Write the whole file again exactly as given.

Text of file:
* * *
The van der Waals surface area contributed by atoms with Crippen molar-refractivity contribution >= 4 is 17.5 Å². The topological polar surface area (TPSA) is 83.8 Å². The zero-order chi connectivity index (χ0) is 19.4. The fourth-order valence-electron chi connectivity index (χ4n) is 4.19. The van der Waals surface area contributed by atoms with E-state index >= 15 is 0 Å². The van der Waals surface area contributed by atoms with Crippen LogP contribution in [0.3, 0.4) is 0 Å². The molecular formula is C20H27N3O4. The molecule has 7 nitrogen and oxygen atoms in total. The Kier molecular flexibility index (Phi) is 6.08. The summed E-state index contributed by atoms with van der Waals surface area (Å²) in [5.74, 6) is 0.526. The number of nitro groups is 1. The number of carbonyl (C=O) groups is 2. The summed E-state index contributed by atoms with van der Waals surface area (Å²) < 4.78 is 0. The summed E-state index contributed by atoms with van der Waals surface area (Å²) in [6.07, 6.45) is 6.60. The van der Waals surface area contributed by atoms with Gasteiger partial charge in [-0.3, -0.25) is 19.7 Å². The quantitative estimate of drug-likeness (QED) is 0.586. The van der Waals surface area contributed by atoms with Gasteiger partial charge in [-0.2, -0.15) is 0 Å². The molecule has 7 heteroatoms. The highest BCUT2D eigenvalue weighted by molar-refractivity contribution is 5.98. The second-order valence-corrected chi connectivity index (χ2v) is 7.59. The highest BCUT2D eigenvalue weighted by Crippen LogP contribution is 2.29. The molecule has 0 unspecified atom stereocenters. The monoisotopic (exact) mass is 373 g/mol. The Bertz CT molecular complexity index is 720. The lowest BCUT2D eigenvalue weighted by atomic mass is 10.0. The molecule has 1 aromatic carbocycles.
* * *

The van der Waals surface area contributed by atoms with Crippen molar-refractivity contribution >= 4 is 17.5 Å². The topological polar surface area (TPSA) is 83.8 Å². The zero-order chi connectivity index (χ0) is 19.4. The fourth-order valence-electron chi connectivity index (χ4n) is 4.19. The van der Waals surface area contributed by atoms with E-state index >= 15 is 0 Å². The van der Waals surface area contributed by atoms with Crippen LogP contribution in [0.3, 0.4) is 0 Å². The molecular formula is C20H27N3O4. The molecule has 7 nitrogen and oxygen atoms in total. The Kier molecular flexibility index (Phi) is 6.08. The summed E-state index contributed by atoms with van der Waals surface area (Å²) in [5.74, 6) is 0.526. The number of nitro groups is 1. The number of carbonyl (C=O) groups is 2. The summed E-state index contributed by atoms with van der Waals surface area (Å²) < 4.78 is 0. The summed E-state index contributed by atoms with van der Waals surface area (Å²) in [6.07, 6.45) is 6.60. The van der Waals surface area contributed by atoms with Gasteiger partial charge in [-0.3, -0.25) is 19.7 Å². The quantitative estimate of drug-likeness (QED) is 0.586. The van der Waals surface area contributed by atoms with Gasteiger partial charge in [-0.2, -0.15) is 0 Å². The molecule has 7 heteroatoms. The highest BCUT2D eigenvalue weighted by molar-refractivity contribution is 5.98. The second-order valence-corrected chi connectivity index (χ2v) is 7.59. The highest BCUT2D eigenvalue weighted by Crippen LogP contribution is 2.29. The molecule has 0 unspecified atom stereocenters. The monoisotopic (exact) mass is 373 g/mol. The Bertz CT molecular complexity index is 720. The lowest BCUT2D eigenvalue weighted by atomic mass is 10.0. The molecule has 1 aromatic carbocycles.